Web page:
Anyone that cares about what they do also cares about the quality of their work.
The electrician making sure their wiring is safe and done right is no different than the surgeon fixing a fracture.
As physicians we can’t do a good job for our patients without autonomy.
While pathologies and treatments may be similar, everyone is different. Some are good at taking directions, some aren’t.
The electrician making sure their wiring is safe and done right is no different than the surgeon fixing a fracture. As physicians we can't do a good job for our patients without autonomy. Click To Tweet
Some may be able to afford the treatment you want to give them, others won’t. Applying a one size fits all solution to every patient will have a much higher rate of failure, than one that takes into account the patient’s emotional, social, and economic situation.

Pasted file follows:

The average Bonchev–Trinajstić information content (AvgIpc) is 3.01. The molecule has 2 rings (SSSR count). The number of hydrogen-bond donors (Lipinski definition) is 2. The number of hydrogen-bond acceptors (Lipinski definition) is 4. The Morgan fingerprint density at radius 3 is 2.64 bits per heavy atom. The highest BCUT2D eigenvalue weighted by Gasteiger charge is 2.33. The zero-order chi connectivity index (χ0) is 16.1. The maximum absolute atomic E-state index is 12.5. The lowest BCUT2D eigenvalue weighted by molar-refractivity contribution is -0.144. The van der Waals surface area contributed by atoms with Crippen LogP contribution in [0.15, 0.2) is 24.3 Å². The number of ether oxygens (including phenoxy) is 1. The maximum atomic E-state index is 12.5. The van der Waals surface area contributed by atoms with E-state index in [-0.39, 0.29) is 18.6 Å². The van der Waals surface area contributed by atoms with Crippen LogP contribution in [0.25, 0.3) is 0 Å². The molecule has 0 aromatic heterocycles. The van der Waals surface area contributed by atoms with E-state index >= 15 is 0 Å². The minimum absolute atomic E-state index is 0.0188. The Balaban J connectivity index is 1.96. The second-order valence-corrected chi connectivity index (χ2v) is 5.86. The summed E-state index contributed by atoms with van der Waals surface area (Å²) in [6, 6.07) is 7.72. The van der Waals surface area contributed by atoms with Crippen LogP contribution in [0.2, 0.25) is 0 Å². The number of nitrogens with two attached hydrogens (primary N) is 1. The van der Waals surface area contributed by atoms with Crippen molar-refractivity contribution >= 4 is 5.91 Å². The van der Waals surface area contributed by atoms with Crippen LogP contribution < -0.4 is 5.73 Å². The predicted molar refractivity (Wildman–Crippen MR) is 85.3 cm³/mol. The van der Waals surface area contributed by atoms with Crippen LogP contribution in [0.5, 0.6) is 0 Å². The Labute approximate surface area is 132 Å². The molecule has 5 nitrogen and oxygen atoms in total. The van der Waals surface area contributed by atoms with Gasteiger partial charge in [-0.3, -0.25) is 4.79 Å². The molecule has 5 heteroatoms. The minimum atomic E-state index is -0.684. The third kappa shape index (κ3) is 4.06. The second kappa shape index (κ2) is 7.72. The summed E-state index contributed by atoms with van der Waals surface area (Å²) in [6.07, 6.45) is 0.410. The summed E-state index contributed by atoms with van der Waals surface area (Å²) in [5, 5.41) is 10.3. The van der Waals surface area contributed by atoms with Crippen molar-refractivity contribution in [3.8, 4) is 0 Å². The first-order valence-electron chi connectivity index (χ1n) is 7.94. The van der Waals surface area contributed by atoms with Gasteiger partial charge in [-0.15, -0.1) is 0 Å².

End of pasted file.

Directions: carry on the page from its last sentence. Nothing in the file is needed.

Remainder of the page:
This puts communication as the center piece. Communication allows us to know patient’s emotional, social, and economic situation. Communication needs time, you can’t rush it. Good communication leads to relationships being formed.
Hospital/insurance run care, which is mostly all of it, limits our time spent with our patients. We are forced to try and do our job correctly in 7 minutes of facetime. This creates an avenue for poor communication, likely worsens compliance, and leads overall worse outcomes. But we keep doing it. Why? Because if we don’t we will get pushed out of our practices, or be unable to keep ours afloat in the insurance based model today that equates to ever increasing overhead and diminishing reimbursements. This squeeze forces high volume practices which means little time actually spent with the patient. Patients hate it, doctors hate it too.
The tipping point is near, this current model of practice won’t be sustainable for much longer. It will be your choice whether you want to go down with the ship or get out in a lifeboat and start paddling.